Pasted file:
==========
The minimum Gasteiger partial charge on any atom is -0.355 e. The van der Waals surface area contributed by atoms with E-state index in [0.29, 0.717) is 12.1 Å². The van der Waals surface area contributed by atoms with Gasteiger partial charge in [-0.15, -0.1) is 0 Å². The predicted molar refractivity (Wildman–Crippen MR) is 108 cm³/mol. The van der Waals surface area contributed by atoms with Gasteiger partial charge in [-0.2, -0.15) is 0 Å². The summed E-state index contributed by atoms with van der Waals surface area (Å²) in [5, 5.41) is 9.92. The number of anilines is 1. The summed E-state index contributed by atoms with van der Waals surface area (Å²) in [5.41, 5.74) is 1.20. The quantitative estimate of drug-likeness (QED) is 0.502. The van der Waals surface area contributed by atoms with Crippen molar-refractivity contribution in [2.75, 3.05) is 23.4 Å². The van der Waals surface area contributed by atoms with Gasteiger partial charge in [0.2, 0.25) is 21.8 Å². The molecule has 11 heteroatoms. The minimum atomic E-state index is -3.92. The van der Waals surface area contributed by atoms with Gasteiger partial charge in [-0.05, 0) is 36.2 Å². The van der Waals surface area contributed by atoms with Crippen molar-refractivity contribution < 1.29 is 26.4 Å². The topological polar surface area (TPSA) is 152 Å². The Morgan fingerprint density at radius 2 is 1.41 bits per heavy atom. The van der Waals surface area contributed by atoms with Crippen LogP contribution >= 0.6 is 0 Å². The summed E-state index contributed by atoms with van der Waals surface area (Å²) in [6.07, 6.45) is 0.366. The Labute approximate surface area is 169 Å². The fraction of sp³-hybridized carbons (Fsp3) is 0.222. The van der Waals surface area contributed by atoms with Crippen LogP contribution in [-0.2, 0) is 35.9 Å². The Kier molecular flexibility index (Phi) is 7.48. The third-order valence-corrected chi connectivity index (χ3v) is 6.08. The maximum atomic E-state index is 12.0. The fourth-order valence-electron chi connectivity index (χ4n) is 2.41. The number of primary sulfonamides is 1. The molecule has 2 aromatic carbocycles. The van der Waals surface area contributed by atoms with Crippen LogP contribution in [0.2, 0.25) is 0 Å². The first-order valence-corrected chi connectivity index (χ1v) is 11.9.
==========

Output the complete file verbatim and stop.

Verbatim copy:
The minimum Gasteiger partial charge on any atom is -0.355 e. The van der Waals surface area contributed by atoms with E-state index in [0.29, 0.717) is 12.1 Å². The van der Waals surface area contributed by atoms with Gasteiger partial charge in [-0.15, -0.1) is 0 Å². The predicted molar refractivity (Wildman–Crippen MR) is 108 cm³/mol. The van der Waals surface area contributed by atoms with Gasteiger partial charge in [-0.2, -0.15) is 0 Å². The summed E-state index contributed by atoms with van der Waals surface area (Å²) in [5, 5.41) is 9.92. The number of anilines is 1. The summed E-state index contributed by atoms with van der Waals surface area (Å²) in [5.41, 5.74) is 1.20. The quantitative estimate of drug-likeness (QED) is 0.502. The van der Waals surface area contributed by atoms with Crippen molar-refractivity contribution in [2.75, 3.05) is 23.4 Å². The van der Waals surface area contributed by atoms with Gasteiger partial charge in [0.2, 0.25) is 21.8 Å². The molecule has 11 heteroatoms. The minimum atomic E-state index is -3.92. The van der Waals surface area contributed by atoms with Gasteiger partial charge in [-0.05, 0) is 36.2 Å². The van der Waals surface area contributed by atoms with Crippen molar-refractivity contribution < 1.29 is 26.4 Å². The topological polar surface area (TPSA) is 152 Å². The Morgan fingerprint density at radius 2 is 1.41 bits per heavy atom. The van der Waals surface area contributed by atoms with Crippen LogP contribution >= 0.6 is 0 Å². The summed E-state index contributed by atoms with van der Waals surface area (Å²) in [6.07, 6.45) is 0.366. The Labute approximate surface area is 169 Å². The fraction of sp³-hybridized carbons (Fsp3) is 0.222. The van der Waals surface area contributed by atoms with Crippen LogP contribution in [-0.2, 0) is 35.9 Å². The Kier molecular flexibility index (Phi) is 7.48. The third-order valence-corrected chi connectivity index (χ3v) is 6.08. The maximum atomic E-state index is 12.0. The fourth-order valence-electron chi connectivity index (χ4n) is 2.41. The number of primary sulfonamides is 1. The molecule has 2 aromatic carbocycles. The van der Waals surface area contributed by atoms with Crippen LogP contribution in [0.2, 0.25) is 0 Å². The first-order valence-corrected chi connectivity index (χ1v) is 11.9.